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employee referral

The Power of An Employee Referral

Many candidates underestimate the power of an employee referral when it comes to your job search. A referral is never a sure-fire way to a new job; however, they can improve your odds of a hiring manager or recruiter reviewing your application. A referral from a former colleague or professional connection is an endorsement for a particular position. Securing a referral will require more legwork, but in today’s job market, it is worth the extra effort.

Almost guarantees a resume read

When a former colleague, classmate, or a personal friend refers you to their employer, it almost guarantees that a hiring manager or recruiter will review your resume. When there are dozens or even hundreds of resumes to review for an open position, recruiters will almost always take a co-worker’s referral seriously. After all, if someone is willing to stick their neck out and recommend a candidate, putting their reputation on the line, a recruiter will likely take a look at your resume. If you receive a good referral, you can expect your resume to be put on top of the pile.

Employee referral programs are there for a reason

Employee referral programs exist for a reason – they typically produce better candidates. Many employers reward their staff for successful employee referrals to encourage good recommendations for candidates. We have an employee referral program at JSG to encourage our team to recommend new candidates! A good referral can save a company a ton of time in the hiring process, reduce costs associated with vacancies and recruiting efforts, and, ultimately, generate better candidates. So, if a company has a formal program for referrals, you, as the candidate, will likely get the benefit of the doubt, and a recruiter or hiring manager may spend a little more time reviewing your resume. It’s a win-win for everyone!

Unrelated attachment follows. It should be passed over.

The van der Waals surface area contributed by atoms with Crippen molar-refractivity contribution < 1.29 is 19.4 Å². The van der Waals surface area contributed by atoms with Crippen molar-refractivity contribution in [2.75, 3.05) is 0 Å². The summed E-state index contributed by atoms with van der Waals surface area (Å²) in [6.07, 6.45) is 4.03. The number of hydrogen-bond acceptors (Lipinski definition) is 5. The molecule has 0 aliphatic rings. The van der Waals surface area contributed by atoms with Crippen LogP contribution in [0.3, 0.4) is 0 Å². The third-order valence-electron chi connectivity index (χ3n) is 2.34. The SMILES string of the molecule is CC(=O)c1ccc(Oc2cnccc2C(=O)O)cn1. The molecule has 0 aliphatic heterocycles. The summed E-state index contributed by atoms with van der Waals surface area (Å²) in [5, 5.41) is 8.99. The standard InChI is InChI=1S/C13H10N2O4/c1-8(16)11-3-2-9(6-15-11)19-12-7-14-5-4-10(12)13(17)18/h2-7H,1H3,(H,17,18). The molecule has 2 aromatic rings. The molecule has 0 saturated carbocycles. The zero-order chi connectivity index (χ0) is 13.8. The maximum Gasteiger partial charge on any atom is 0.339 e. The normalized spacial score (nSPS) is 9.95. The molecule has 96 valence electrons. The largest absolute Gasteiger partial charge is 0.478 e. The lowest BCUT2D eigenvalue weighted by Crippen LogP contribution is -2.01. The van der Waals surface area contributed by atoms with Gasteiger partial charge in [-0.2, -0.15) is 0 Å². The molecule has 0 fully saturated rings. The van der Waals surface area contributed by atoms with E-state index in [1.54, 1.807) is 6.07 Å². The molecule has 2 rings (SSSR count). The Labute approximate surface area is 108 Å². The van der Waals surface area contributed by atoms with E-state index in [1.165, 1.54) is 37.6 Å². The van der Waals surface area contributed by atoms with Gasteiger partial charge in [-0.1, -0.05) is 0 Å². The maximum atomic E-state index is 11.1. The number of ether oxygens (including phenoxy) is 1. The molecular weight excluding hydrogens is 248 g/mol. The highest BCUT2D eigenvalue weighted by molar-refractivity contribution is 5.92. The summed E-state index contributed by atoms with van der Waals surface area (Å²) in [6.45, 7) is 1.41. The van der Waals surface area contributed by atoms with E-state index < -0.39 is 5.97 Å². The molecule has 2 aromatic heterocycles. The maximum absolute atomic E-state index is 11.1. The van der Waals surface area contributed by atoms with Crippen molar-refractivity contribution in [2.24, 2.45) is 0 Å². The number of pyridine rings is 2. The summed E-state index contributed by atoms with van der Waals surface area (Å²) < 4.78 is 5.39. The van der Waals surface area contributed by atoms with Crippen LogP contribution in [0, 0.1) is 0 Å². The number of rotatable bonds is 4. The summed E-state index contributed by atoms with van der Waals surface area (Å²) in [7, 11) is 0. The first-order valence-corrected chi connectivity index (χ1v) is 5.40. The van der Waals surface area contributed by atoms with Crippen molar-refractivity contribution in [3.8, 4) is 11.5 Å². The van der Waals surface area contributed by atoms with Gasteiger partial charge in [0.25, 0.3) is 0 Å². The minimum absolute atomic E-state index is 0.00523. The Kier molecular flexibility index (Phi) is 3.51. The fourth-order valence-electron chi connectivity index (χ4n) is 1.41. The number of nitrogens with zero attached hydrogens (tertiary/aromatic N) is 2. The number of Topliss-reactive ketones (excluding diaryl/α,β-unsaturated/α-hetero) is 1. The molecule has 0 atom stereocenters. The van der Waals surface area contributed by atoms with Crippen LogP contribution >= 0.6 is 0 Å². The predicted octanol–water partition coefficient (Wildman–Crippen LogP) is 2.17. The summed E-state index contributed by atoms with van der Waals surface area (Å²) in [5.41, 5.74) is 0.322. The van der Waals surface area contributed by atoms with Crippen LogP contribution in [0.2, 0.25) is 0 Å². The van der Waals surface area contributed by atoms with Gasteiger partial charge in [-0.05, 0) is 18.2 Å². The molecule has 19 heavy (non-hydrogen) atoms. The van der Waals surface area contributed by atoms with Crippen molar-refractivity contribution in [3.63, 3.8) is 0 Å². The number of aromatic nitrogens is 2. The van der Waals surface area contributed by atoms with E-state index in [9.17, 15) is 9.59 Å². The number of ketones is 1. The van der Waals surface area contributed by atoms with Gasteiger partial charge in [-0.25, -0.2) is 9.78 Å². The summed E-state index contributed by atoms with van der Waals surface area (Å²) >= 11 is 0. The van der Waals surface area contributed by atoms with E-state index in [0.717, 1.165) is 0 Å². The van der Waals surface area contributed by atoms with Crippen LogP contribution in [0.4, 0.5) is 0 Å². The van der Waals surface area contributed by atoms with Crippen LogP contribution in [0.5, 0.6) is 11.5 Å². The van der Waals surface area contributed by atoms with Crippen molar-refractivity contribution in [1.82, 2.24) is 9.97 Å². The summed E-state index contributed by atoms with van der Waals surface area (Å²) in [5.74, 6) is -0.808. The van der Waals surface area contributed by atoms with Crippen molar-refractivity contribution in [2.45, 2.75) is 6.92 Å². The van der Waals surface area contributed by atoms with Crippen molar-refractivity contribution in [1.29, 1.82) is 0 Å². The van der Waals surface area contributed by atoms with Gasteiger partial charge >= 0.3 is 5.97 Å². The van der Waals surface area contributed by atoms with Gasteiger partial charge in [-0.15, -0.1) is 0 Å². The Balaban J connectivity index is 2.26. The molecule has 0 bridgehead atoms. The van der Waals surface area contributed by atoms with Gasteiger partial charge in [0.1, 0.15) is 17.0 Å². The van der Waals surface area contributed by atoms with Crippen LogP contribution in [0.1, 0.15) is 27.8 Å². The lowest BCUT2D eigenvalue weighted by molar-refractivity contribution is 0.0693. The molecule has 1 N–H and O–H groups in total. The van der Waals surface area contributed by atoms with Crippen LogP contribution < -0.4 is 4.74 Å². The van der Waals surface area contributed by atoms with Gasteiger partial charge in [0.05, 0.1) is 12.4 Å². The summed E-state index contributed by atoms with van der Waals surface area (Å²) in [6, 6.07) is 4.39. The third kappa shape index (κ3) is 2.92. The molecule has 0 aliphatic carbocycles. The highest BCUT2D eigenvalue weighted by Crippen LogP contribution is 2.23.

How to secure an employee referral

It will take some time and effort to secure an employee referral; it will also take some foresight. Securing a referral is much easier if you have a prospective employer in mind. You can then see if you have any connections that work (or have previously worked) there. It will also take some networking. It is challenging to secure a referral if you are not putting yourself out there. You must engage with your professional network on LinkedIn, reach out to new connections, and let your job search be known to the public. You must continue to network throughout your job search, so you are at the forefront of your connections’ minds when a new position opens up at their company.

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